Projects / Household at The Maritime Festival

Folk Singing Workshop with Ruth Clinton

Friday 3rd September 2021
The American Bar, Sailortown

Household and artist Ruth Clinton, invited a small group to take part in a singing workshop in the cosy top floor of The American Bar. Ruth led the group in singing two songs; The Shipyard Slips by David Wilde (1977) and Farewell to Fiunary by Norman MacLeod (19th century). These songs explored fractured histories of place, representing the polyvocal nature of this historic Belfast area. 

This workshop coincided with the audio installation of The Shipyard Slips at Sinclair Seamen’s church, developed by Ruth Clinton, HIVE Choir and various digital participants. More here.

About Ruth Clinton

Ruth Clinton is an artist and musician living in Co. Sligo. She is co-founder of the Sacred Harp Singers in Dublin and is a member of traditional singing group Landless. Ruth also works as a collaborative duo with artist Niamh Moriarty using performance, video, sound installation and storytelling, along with a detailed research process, to convey visions of transience and resistance.

Photography by Simon Mills

The Shipyard Slips 
(David Wilde 1977)

From Belfast town I'm on my way
On a ship that was built for the tourist trade
I leave behind the land where I was born
And I won't return till my fortune is made
For I've served my time with the Island men
And I've known good times and work in plenty
But there's no work now in these troubled times
For the shipyard slips they're lying empty
Farewell to my father and my mother fair
Old age has laid its hand upon you
You've loved me well and never failed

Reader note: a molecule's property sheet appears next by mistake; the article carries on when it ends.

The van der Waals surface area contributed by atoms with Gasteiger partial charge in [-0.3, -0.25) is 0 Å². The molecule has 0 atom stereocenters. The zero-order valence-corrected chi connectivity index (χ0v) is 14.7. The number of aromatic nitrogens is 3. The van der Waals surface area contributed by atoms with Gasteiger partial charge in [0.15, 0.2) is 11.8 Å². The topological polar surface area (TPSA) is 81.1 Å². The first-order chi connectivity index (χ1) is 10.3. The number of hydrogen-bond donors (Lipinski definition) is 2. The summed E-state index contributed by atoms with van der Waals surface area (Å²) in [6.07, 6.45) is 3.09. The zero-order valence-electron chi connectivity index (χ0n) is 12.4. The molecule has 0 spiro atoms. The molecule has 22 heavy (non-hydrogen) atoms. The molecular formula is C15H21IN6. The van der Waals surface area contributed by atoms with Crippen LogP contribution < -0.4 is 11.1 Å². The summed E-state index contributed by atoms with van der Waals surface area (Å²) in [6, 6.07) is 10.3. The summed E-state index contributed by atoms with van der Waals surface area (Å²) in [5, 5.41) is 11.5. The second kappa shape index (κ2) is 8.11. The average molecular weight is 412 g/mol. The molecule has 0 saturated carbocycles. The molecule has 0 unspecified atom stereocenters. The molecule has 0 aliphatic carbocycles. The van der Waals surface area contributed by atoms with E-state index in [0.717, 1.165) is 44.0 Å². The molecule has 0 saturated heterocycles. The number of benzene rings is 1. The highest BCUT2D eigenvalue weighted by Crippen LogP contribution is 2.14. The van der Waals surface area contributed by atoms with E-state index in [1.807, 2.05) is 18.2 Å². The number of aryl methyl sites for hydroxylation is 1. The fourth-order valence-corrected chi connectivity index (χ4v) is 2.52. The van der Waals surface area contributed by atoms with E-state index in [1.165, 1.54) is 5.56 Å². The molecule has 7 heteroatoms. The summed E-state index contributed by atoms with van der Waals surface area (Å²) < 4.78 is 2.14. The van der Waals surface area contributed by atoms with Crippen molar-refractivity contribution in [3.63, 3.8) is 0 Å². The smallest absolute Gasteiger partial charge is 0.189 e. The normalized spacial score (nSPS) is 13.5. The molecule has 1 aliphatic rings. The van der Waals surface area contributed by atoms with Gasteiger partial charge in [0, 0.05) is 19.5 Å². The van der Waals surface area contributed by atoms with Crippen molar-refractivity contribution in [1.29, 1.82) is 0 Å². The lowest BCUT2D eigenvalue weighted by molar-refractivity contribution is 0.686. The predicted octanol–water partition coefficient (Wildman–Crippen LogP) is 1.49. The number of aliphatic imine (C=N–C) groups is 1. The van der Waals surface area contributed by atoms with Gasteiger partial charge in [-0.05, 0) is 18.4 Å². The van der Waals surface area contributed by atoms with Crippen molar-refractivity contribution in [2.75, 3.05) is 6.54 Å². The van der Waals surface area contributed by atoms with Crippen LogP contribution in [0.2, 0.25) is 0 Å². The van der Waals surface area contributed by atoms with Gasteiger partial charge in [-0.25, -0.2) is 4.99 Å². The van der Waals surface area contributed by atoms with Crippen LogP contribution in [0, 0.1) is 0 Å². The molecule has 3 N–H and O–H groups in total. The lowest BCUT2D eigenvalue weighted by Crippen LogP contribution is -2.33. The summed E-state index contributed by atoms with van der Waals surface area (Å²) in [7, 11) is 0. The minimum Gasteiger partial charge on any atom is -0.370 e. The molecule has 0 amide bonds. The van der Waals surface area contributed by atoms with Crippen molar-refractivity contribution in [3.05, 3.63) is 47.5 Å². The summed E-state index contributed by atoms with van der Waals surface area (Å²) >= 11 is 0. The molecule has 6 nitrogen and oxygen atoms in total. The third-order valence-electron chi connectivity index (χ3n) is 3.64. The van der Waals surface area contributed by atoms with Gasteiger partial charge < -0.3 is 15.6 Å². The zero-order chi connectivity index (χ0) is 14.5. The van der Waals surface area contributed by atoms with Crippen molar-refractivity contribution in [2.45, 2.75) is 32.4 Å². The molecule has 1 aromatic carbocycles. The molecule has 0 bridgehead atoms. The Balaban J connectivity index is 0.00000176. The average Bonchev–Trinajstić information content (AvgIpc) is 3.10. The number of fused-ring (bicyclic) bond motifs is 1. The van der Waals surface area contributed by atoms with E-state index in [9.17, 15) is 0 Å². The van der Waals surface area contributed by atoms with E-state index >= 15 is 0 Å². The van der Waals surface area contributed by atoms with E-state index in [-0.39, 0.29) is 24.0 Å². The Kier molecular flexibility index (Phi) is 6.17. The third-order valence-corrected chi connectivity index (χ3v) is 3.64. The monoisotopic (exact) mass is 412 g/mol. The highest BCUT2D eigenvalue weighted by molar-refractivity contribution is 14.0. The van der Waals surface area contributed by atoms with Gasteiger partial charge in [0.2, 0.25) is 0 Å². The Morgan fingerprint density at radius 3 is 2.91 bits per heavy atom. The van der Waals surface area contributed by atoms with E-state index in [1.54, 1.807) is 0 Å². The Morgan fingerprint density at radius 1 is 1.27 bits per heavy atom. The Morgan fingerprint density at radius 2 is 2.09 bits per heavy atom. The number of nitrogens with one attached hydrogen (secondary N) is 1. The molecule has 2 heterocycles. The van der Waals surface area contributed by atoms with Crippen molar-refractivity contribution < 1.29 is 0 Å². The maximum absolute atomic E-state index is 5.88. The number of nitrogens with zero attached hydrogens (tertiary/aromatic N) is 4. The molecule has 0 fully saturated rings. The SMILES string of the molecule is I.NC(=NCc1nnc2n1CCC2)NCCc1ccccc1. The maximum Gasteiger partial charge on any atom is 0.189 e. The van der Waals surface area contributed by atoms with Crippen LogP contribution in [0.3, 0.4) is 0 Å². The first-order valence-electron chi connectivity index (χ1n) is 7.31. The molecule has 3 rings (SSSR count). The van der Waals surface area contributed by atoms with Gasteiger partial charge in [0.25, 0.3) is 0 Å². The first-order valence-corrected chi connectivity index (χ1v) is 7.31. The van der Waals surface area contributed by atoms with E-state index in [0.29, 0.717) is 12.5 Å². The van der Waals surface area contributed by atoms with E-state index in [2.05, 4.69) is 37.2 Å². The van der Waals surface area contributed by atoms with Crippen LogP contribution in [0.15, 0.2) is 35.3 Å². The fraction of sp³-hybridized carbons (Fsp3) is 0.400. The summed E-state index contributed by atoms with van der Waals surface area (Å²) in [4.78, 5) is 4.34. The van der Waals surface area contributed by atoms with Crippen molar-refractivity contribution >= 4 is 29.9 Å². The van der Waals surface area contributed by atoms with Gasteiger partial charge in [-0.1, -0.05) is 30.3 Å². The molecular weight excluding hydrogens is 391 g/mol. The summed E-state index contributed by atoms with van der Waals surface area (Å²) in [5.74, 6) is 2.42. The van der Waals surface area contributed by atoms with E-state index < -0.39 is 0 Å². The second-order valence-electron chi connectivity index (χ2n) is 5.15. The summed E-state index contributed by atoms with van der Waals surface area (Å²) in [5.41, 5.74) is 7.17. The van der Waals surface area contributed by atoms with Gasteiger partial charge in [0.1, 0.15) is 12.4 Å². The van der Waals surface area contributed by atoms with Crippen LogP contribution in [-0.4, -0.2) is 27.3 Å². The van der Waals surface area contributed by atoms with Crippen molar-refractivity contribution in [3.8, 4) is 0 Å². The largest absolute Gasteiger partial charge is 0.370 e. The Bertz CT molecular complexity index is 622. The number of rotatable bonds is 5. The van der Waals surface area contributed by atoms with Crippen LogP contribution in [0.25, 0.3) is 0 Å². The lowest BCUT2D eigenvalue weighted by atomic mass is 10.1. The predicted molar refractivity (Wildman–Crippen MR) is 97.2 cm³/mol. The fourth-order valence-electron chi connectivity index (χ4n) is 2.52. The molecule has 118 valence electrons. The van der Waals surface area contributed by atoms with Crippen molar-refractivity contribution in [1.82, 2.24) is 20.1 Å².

And it's leaving your side my heart will rue.
I've promised to write when I've settled down
To ease your mind for I know you'll worry
Just think of the time when I'll return
But don't count the days for time won't hurry
I'll remember the hills and the fresh north air
I'll remember the girls with their friendly smiles
I'll think of the friends I love so dear,
And I hope my love transcends the miles.
And I'm leaving the land where I was born
But I long for the day of my returning
To a job, a home and peace of mind
For the Belfast people I'll always be yearning
Farewell to Fiunary
Written by Norman MacLeod in the 19th century about the Highland Clearances

The wind is fair, the day is fine
And swiftly, swiftly goes the time
The boat is waiting on the tide
To waft me far from Fiunary.
We must up and haste away,
We must up and haste away,
We must up and haste away,
Farewell, farewell to Fiunary.
A thousand, thousand tender ties
Wake within my mournful sighs
My heart within me almost dies
At thoughts of leaving Fiunary.
As I leave these happy vales
See them spread their flapping sails
Adieu, adieu my native dales
Farewell, farewell to Fiunary.

Thanks to our partners Daisy Chain Inc and our funders Paul Hamlyn Foundation, Belfast City Council, & Arts Council Northern Ireland.